A scholarly edition is a work prepared for publication by someone other than the author-usually an editor (5.5.10). If your citation refers primarily to the text of the work, begin with the author name(s). If your citation is to the work of the editor, begin with the editor name(s).
|Material Type||In-text Citation||Works Cited|
Book with editor(s) and author(s)
Austen, Jane. Sense and Sensibility. Ed. Claudia Johnson. New York: Norton, 2001. Print.
If you are citing the work of the author, begin with the author.
|Book with editor(s) and author(s)||(Johnson vi-viii)||
Johnson, Claudia, ed. Sense and Sensibility. By Jane Austen. New York: Norton, 2001. Print.
If you are citing a portion of the book written by the editor, begin with the editor. Give the author's name after the title preceded by the word 'By'.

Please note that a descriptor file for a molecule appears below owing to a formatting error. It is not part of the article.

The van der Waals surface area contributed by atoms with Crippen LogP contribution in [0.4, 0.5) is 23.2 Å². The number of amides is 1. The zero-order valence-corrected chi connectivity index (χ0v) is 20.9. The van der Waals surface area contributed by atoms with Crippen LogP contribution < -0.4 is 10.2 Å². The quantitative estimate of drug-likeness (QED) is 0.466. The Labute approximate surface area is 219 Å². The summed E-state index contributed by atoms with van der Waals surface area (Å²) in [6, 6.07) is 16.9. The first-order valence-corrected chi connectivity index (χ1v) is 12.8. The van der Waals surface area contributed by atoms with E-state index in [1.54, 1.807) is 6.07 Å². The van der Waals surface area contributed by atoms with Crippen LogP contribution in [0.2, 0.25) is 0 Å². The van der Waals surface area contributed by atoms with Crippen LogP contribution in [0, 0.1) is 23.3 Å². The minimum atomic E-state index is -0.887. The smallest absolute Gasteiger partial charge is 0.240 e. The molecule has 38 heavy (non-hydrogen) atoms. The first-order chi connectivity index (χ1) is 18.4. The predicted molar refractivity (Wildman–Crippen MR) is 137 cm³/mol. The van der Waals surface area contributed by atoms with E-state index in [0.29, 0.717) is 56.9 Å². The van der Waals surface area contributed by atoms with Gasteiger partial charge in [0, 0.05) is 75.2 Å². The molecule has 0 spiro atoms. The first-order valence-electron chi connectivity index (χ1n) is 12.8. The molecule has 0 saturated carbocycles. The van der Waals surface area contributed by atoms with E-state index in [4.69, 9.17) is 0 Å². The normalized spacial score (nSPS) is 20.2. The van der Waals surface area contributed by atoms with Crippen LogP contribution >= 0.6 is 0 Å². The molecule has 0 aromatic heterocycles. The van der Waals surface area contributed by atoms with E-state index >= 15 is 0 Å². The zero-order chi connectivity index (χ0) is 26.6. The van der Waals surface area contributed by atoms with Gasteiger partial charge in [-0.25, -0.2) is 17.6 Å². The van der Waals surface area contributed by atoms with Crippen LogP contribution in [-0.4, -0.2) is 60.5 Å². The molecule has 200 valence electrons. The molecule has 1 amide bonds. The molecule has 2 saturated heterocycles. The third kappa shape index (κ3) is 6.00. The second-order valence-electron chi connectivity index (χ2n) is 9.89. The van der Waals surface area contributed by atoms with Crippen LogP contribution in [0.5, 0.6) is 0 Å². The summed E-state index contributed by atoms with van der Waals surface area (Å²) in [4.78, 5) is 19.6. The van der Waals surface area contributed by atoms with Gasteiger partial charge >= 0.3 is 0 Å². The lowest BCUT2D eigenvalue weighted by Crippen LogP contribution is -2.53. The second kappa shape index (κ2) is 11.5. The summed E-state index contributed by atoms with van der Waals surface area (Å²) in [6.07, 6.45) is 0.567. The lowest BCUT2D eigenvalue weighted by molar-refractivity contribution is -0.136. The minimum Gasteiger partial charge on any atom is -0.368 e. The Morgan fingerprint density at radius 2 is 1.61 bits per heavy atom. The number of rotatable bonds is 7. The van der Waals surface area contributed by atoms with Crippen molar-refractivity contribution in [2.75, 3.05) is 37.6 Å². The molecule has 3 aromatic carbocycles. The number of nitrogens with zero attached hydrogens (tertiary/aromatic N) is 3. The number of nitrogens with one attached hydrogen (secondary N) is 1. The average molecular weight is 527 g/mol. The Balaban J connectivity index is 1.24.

|Anthology with editor(s)||(Wiegan 137)||
Wiegan, William. "The Non-Fiction Novel." The Critical Response to Truman Capote. Eds. Joseph J. Waldmeir and John C. Waldmeir. Westport, CT: Greenwood P, 1999. 135-142. Print.
|Book with editor(s) and no author||(Tallett and Trim 311-21)||
Tallett, Frank and D.J.B. Trim, eds. European Warfare, 1350-1750. Cambridge, NY: Cambridge UP, 2010. Print.
The state (NY) is added for clarification.
|Entry in a reference work, with an author and editor.||(Allen 198-199)||
Allen, Anita L. "Privacy in Health Care." Encyclopedia of Bioethics. Ed. Stephen G. Post. 3rd ed. Vol. 4. New York: Macmillan-Thomson, 2004. Print.
Entry in a reference work, with an editor and no author
|("Relativity" 235).||"Relativity." Psychological Terms and Meanings. Ed. Bruce Schulyer. 2nd ed. Vol. 35. London: Bookies, 2005. 235-238. Print.|